The most practiced allotted frequency of waste collection in designated areas from users experience was once per week (88% in low income, 65% in middle income area, and 40% in high income area) followed by twice per week frequency (12% in low income area, 45% in medium income area, and 60% in high income area). However, 44% of users in low income area, 55% in medium income area, and 18% in high income area were not satisfied with low frequency of waste collection. On this basis, it is obvious that the residents would appreciate the allotted frequency of waste collection services in the area to be increased. Around 10% of users in low income area are willing to pay for higher user charges but in the medium and high income areas, residents do not accept to pay higher user charges. Only 48% of the users expect the fees to be determined by PSP operators and the public. On the part of the regulatory agency/LAWMA, their monitoring and evaluation of the whole exercise have been poor as around 78% of consumers hardly find their presence in the areas.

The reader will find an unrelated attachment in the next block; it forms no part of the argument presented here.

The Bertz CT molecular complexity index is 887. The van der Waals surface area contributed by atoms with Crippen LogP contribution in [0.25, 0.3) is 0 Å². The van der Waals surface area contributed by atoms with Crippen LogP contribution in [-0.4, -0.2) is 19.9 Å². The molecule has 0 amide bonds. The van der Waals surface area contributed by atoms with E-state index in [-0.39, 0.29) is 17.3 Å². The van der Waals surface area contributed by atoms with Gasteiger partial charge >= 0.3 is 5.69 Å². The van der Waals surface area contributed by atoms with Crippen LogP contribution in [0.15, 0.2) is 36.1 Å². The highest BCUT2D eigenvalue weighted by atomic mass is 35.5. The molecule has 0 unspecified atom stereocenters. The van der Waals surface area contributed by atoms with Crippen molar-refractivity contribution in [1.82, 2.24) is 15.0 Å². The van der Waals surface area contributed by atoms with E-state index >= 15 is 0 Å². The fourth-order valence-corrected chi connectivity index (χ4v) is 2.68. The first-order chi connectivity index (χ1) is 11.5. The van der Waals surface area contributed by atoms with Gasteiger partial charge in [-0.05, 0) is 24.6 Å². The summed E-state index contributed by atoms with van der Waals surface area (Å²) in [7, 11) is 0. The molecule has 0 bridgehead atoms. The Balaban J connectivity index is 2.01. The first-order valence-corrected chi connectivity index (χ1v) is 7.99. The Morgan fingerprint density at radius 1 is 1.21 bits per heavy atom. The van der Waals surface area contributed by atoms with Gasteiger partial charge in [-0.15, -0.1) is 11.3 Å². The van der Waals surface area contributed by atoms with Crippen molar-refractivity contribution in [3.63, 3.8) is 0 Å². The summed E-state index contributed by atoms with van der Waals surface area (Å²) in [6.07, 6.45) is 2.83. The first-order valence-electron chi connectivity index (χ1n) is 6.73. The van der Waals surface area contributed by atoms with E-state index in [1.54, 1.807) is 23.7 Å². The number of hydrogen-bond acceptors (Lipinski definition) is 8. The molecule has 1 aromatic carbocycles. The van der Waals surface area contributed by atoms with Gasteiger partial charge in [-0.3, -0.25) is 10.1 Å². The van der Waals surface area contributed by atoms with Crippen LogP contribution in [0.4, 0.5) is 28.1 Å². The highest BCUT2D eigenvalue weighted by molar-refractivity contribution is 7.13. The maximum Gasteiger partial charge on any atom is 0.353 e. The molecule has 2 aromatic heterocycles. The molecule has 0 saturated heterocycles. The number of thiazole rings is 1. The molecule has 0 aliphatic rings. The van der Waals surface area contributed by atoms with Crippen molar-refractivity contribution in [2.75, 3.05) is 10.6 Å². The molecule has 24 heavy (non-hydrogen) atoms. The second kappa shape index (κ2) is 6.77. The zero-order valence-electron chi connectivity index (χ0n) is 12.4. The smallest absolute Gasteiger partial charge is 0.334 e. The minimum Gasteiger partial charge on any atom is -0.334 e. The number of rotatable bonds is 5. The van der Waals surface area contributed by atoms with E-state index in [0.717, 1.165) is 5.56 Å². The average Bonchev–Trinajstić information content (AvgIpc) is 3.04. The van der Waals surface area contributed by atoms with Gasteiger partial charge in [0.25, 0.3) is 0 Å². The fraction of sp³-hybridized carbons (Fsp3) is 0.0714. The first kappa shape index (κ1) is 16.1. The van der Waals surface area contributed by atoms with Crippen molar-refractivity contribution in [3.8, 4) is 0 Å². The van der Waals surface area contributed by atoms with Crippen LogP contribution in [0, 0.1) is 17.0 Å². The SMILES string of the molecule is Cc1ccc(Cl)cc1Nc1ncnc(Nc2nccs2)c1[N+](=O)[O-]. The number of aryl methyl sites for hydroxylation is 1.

4.3. Quality of Service

The quality of waste collection service was assessed in two ways. First, by rating companies (on a five-point scale from very poor to very good) for service quality attributes (reliability of collection, waste overflow, and sanitary conditions at bin/container locations and response to customer complaints and crew attitude at waste collection). Second, the residents were asked to indicate service satisfaction by responding as satisfied or not satisfied to the quality of service provided in the study area. In a customer satisfaction survey, service satisfaction is the customers’ perceptions of service received (perceived quality) compared to their expectations of the desired service quality.

Table 1 shows the results of the quality of service across the cities. Residents across the income areas perceived some level of quality of service provided by PSP operators in the areas. Result depicts that higher income area (Eti-Osa LGA) had the highest quality of service (74%), followed by medium income area (Ikeja LGA) with 62% and the low income area (Alimosho LGA) with 61%. Chi-square analysis shows that there was a significant difference (; ; ) in quality of service across the income areas of the state.

Table 1: Results of severity index on service quality scores by consumers across the income areas/LGA.